If you’ve been having trouble with your succulents getting leggy and stretched, don’t worry, you’re not alone.
A lot of people struggle with this issue.
In this article, we’re going to talk about what causes leggy succulents to stretch in the first place and how to fix it.
We’ll also discuss some prevention tips so that you can avoid this problem from happening in the future.
What Causes Succulents To Stretch and Get Leggy?
The most common reason your succulents may be stretching and getting leggy is that they’re not getting enough light.
If your succulents are in a spot that doesn’t get a lot of sunlight, they’ll start to stretch out in an attempt to get closer to the light source.
Succulents need at least four to six hours of indirect sunlight per day.
When succulents don’t get enough light, they can also start to lose their color and turn a pale green. Also, the leaves will begin to elongate and thin out.
Succulents can also stretch and get leggy if they’re fertilized but don’t get sufficient sunlight.
The excess nitrogen in the fertilizer will cause the succulents to grow too quickly, resulting in leggy growth.
How To Tell If a Succulent Is Stretched or Leggy?
It’s essential to know how to tell whether a succulent plant is stretched and leggy due to lack of light or if it is simply a natural growth pattern for that succulent.
Some succulents, like Aeoniums, tend to have leggy stems as they grow older.
If you’re not sure whether your succulent is leggy due to lack of light, there are a few telltale signs:
The Stem of the Plant Is Long and Thin
The stem will be long and thin when a succulent is leggy due to a lack of light.
This is because the plant is not getting enough energy from the sun to grow properly and is stretching out to try and reach more light.
The Leaves Are Far Apart
Another sign that a succulent is leggy due to low light is if the leaves are far apart.
This is because the plant is not getting enough energy to grow correctly, and the leaves are spaced out in an attempt to catch more light.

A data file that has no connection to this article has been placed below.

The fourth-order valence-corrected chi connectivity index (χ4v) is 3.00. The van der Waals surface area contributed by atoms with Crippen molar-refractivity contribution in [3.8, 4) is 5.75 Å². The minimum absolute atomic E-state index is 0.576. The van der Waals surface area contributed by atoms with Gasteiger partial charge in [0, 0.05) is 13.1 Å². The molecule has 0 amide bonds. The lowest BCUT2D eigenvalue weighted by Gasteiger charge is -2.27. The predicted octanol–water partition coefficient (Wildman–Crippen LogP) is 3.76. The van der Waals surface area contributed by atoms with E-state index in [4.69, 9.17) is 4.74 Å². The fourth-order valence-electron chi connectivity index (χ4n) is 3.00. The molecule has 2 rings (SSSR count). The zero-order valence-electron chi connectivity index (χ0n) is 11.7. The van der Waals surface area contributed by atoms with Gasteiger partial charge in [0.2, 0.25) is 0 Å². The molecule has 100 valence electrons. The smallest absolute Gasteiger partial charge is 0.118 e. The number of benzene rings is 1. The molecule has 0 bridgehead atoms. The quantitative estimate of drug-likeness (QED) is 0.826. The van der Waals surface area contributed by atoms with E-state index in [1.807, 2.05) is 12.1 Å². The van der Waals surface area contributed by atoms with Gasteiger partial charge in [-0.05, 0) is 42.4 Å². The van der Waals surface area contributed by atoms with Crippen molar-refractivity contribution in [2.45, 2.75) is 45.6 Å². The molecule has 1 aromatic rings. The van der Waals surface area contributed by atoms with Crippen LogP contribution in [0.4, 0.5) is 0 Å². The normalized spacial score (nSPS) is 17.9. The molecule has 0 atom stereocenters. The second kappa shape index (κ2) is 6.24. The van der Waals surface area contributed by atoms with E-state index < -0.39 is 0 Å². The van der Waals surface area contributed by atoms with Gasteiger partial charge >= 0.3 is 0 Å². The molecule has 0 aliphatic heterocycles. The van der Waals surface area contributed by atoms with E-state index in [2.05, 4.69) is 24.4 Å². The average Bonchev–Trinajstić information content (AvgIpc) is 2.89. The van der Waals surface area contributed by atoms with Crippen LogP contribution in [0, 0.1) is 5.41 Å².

The Plant Is Not Growing New Leaves
It is probably not getting enough light if a succulent is leggy but not growing new leaves.
This is because the plant is not getting enough energy to produce new leaves.
The Succulent Is Pale Green
If a succulent is leggy and pale, it is probably not getting adequate sunlight.
This is because the plant is not getting enough energy to produce chlorophyll, which gives plants their green color.
The Plant Is Falling Over
If a succulent is leggy and falling over, it is probably not getting enough light.
This is because the plant is not getting enough energy to support its own weight.
The Succulent Leaves Are Drooping
If a succulent’s leaves are drooping, it is probably getting insufficient light.
This is because the plant is not getting enough energy to produce turgor pressure, which gives leaves their rigidity.
There Is Little to No New Growth
If a succulent is leggy and there is little to no new growth, it is probably not getting enough light.
This is because the plant is not getting enough energy to produce new growth.
The Succulent Looks Weak and Unhealthy
If a succulent is leggy and looks weak and unhealthy, it is probably not getting enough light.
This is because the plant is not getting enough energy to grow properly.
How To Fix Stretched and Leggy Succulents
Leggy and stretched succulent plants can be a common sight, especially if you’re not sure how to care for them properly.
When succulents get leggy, it means that they have stretched out and grown too tall in search of light.
This can be a problem, especially if you’re trying to grow them indoors.
Luckily, you can do a few things to fix this problem.
Here are a few tips on how to fix leggy succulents:
Move Your Succulents to a Bright Location
The easiest way to fix leggy succulents is to move them to a brighter location.
If they’re not getting enough light, this will help them grow back into their natural shape.